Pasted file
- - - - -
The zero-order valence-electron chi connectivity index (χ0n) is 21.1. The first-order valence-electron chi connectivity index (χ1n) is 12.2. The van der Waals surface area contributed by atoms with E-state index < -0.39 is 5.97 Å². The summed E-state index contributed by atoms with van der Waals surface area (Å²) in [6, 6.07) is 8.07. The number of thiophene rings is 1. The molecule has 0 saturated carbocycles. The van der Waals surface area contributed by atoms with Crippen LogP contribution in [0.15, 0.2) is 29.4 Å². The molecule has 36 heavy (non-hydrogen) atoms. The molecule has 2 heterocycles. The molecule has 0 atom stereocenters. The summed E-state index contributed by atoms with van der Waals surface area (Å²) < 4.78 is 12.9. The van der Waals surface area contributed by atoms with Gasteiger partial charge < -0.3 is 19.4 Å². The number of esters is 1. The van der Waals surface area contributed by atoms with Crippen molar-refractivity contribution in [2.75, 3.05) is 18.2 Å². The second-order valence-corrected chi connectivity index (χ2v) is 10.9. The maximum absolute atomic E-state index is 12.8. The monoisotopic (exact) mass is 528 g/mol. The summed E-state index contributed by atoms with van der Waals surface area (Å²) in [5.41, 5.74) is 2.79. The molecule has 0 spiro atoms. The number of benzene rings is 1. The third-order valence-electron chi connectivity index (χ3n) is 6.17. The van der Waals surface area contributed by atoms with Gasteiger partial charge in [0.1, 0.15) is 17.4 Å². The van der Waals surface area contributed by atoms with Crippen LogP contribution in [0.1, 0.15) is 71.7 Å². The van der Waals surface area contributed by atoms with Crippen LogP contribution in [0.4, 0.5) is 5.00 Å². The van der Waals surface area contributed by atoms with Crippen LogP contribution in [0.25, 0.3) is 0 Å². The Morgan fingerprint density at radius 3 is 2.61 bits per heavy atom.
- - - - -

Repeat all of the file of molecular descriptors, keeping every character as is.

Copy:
The zero-order valence-electron chi connectivity index (χ0n) is 21.1. The first-order valence-electron chi connectivity index (χ1n) is 12.2. The van der Waals surface area contributed by atoms with E-state index < -0.39 is 5.97 Å². The summed E-state index contributed by atoms with van der Waals surface area (Å²) in [6, 6.07) is 8.07. The number of thiophene rings is 1. The molecule has 0 saturated carbocycles. The van der Waals surface area contributed by atoms with Crippen LogP contribution in [0.15, 0.2) is 29.4 Å². The molecule has 36 heavy (non-hydrogen) atoms. The molecule has 2 heterocycles. The molecule has 0 atom stereocenters. The summed E-state index contributed by atoms with van der Waals surface area (Å²) < 4.78 is 12.9. The van der Waals surface area contributed by atoms with Gasteiger partial charge < -0.3 is 19.4 Å². The number of esters is 1. The van der Waals surface area contributed by atoms with Crippen molar-refractivity contribution in [2.75, 3.05) is 18.2 Å². The second-order valence-corrected chi connectivity index (χ2v) is 10.9. The maximum absolute atomic E-state index is 12.8. The monoisotopic (exact) mass is 528 g/mol. The summed E-state index contributed by atoms with van der Waals surface area (Å²) in [5.41, 5.74) is 2.79. The molecule has 0 spiro atoms. The number of benzene rings is 1. The third-order valence-electron chi connectivity index (χ3n) is 6.17. The van der Waals surface area contributed by atoms with Gasteiger partial charge in [0.1, 0.15) is 17.4 Å². The van der Waals surface area contributed by atoms with Crippen LogP contribution in [0.1, 0.15) is 71.7 Å². The van der Waals surface area contributed by atoms with Crippen LogP contribution in [0.4, 0.5) is 5.00 Å². The van der Waals surface area contributed by atoms with Crippen LogP contribution in [0.25, 0.3) is 0 Å². The Morgan fingerprint density at radius 3 is 2.61 bits per heavy atom.